If you only have one set of wires (green/bare copper, white, and black) you’re wiring is easy. Connect the green/bare copper (ground wire) to the green terminal and the black & white wires to the Line terminals.

Add Ground Wires

Make sure the white (neutral wire) goes with the silver terminal screw and the black (hot wire) is partnered with the gold terminal screw. Wire the ground wire first, neutral wire second, and hot wire last.

This configuration means that your GFCI is only protecting itself, i.e. it will be the only outlet that shuts off if there is an electrical leak.

If you have two sets of wires (two black, two white, and two green/bare copper) you’ll have to take one extra step versus the above process.

But this is no sweat – it’s easier than changing a toilet paper roll.

The hardest part is determining which set of wires are Line wires. Remember, these are the wires that provide electricity to the GFCI.

Usually, but now always, the Line wires will be the ones on the bottom of the electrical box.

Line and Load Wires

There are two ways to test for the Line wires. You could pull each set of hot (black) and neutral (white) wires from the electrical box.

Make sure they’re sticking out as far as they can go from the box and aren’t touching. Then add wire nuts to the bare copper on all the hot and neutral wires.

Turn the electricity back on at the panel. Then touch your voltage detector to each hot (black) wire. Whichever wire is energized will indicate your Line wires.

The second second set of wires will then be your Load wires.

Fining Line and Load Wires

A second, and safer way to test for the Line wires is to attach one set of wires to your GFCI’s Line terminals. You’ll want to attach the bare copper/green wire to the green terminal. Then add the neutral (white) to the silver Line terminal and the hot (black) to the brass Line terminal.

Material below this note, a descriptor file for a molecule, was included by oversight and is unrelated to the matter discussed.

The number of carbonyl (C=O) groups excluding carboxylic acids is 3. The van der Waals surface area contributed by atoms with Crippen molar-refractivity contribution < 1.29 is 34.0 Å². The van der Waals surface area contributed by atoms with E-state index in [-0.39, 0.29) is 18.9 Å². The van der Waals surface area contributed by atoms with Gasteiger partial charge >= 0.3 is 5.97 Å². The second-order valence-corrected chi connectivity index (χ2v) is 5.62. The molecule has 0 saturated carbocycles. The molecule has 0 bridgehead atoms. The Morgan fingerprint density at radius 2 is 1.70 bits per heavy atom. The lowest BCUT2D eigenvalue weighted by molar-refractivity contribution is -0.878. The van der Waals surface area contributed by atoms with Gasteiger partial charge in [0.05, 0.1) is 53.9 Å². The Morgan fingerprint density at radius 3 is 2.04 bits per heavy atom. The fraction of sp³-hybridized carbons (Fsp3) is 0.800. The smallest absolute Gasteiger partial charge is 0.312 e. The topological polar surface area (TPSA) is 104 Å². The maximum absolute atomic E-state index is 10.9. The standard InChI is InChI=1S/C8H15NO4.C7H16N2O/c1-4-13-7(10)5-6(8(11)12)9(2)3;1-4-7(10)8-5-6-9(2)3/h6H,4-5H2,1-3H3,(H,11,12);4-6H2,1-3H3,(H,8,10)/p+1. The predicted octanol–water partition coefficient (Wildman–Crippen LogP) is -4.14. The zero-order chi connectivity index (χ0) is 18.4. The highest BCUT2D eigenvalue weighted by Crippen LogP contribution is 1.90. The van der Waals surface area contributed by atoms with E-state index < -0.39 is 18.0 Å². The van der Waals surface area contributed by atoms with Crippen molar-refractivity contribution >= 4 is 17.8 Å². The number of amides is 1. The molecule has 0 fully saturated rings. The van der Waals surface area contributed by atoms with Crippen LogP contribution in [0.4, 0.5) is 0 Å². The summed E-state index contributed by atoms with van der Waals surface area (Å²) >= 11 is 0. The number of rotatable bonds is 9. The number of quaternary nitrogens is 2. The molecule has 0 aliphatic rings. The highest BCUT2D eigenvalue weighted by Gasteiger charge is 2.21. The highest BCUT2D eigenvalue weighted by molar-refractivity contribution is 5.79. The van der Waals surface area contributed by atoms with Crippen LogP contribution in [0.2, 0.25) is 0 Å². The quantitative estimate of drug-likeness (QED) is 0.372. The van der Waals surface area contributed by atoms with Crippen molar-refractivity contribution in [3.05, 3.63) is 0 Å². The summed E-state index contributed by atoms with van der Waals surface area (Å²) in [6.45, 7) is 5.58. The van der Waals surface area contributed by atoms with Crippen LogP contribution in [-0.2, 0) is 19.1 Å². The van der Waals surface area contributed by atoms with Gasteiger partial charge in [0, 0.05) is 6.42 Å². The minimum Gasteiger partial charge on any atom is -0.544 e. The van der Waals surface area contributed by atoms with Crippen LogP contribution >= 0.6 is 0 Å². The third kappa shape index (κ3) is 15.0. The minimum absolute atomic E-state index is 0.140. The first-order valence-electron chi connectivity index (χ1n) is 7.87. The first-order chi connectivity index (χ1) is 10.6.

This method will require the second set of wires to be capped with wire nuts: the neutral (white) wire will have a wire nut capping it and the hot (black) wire will have it’s own nut as well.

Again, you’ll want to turn on the power to the outlet at the panel. If electricity is flowing to the GFCI that means the wires attached to it are the Line wires and the capped wires are the Load wires.

If you don’t have electricity flowing to the GFCI you’ve attached the Load wires to the Line terminals. This isn’t unsafe. You’ll just have to relocate the Load wires to the Load terminals.

Check out my video for the rest of the details on how to install a GFCI. I’ll walk you step-by-step through the wiring process and you’ll see that is pretty darn easy.

 

Learn how to remodel your bathroom, save money, and increase your home’s value with Bathroom Repair Tutor

 

 

Testing Your Wiring: Did You Do It Right?

Before adding the GFCI faceplate you need to test your wiring.

Fortunately, GFCI’s have Reset and Test buttons that help with this process.